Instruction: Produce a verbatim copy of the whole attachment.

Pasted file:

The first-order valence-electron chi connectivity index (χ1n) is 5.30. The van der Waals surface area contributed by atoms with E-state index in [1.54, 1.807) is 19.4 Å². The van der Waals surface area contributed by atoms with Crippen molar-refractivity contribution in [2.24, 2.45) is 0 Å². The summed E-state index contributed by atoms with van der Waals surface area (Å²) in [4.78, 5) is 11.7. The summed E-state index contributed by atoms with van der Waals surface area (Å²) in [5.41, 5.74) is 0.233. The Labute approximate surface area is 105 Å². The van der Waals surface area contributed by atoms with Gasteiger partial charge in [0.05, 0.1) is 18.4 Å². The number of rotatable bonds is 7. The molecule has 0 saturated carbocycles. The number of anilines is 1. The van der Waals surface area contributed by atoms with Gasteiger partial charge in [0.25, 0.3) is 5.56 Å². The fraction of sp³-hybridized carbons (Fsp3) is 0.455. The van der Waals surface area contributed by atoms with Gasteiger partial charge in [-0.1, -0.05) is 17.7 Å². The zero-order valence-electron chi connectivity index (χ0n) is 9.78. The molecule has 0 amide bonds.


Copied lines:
The first-order valence-electron chi connectivity index (χ1n) is 5.30. The van der Waals surface area contributed by atoms with E-state index in [1.54, 1.807) is 19.4 Å². The van der Waals surface area contributed by atoms with Crippen molar-refractivity contribution in [2.24, 2.45) is 0 Å². The summed E-state index contributed by atoms with van der Waals surface area (Å²) in [4.78, 5) is 11.7. The summed E-state index contributed by atoms with van der Waals surface area (Å²) in [5.41, 5.74) is 0.233. The Labute approximate surface area is 105 Å². The van der Waals surface area contributed by atoms with Gasteiger partial charge in [0.05, 0.1) is 18.4 Å². The number of rotatable bonds is 7. The molecule has 0 saturated carbocycles. The number of anilines is 1. The van der Waals surface area contributed by atoms with Gasteiger partial charge in [0.25, 0.3) is 5.56 Å². The fraction of sp³-hybridized carbons (Fsp3) is 0.455. The van der Waals surface area contributed by atoms with Gasteiger partial charge in [-0.1, -0.05) is 17.7 Å². The zero-order valence-electron chi connectivity index (χ0n) is 9.78. The molecule has 0 amide bonds.